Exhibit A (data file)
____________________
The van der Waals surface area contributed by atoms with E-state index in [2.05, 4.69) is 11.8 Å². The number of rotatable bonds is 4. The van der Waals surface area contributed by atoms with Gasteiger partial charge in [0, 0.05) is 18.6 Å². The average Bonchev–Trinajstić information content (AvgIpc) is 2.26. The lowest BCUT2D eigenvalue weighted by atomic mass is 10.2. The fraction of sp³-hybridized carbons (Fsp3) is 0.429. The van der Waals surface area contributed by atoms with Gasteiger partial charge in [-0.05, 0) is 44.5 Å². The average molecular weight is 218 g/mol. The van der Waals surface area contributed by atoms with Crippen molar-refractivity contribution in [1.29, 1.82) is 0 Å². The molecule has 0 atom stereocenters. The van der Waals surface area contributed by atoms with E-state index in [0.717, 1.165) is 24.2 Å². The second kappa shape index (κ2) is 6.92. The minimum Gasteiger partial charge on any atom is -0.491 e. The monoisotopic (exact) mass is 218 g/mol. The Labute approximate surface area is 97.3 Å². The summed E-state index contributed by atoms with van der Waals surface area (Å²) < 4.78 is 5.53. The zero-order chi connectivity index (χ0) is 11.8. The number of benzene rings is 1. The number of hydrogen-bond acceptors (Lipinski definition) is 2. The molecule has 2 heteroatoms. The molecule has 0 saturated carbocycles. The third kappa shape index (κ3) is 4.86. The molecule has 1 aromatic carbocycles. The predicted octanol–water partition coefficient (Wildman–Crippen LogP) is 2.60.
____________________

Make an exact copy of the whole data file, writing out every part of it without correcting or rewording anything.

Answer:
The van der Waals surface area contributed by atoms with E-state index in [2.05, 4.69) is 11.8 Å². The number of rotatable bonds is 4. The van der Waals surface area contributed by atoms with Gasteiger partial charge in [0, 0.05) is 18.6 Å². The average Bonchev–Trinajstić information content (AvgIpc) is 2.26. The lowest BCUT2D eigenvalue weighted by atomic mass is 10.2. The fraction of sp³-hybridized carbons (Fsp3) is 0.429. The van der Waals surface area contributed by atoms with Gasteiger partial charge in [-0.05, 0) is 44.5 Å². The average molecular weight is 218 g/mol. The van der Waals surface area contributed by atoms with Crippen molar-refractivity contribution in [1.29, 1.82) is 0 Å². The molecule has 0 atom stereocenters. The van der Waals surface area contributed by atoms with E-state index in [0.717, 1.165) is 24.2 Å². The second kappa shape index (κ2) is 6.92. The minimum Gasteiger partial charge on any atom is -0.491 e. The monoisotopic (exact) mass is 218 g/mol. The Labute approximate surface area is 97.3 Å². The summed E-state index contributed by atoms with van der Waals surface area (Å²) < 4.78 is 5.53. The zero-order chi connectivity index (χ0) is 11.8. The number of benzene rings is 1. The number of hydrogen-bond acceptors (Lipinski definition) is 2. The molecule has 2 heteroatoms. The molecule has 0 saturated carbocycles. The third kappa shape index (κ3) is 4.86. The molecule has 1 aromatic carbocycles. The predicted octanol–water partition coefficient (Wildman–Crippen LogP) is 2.60.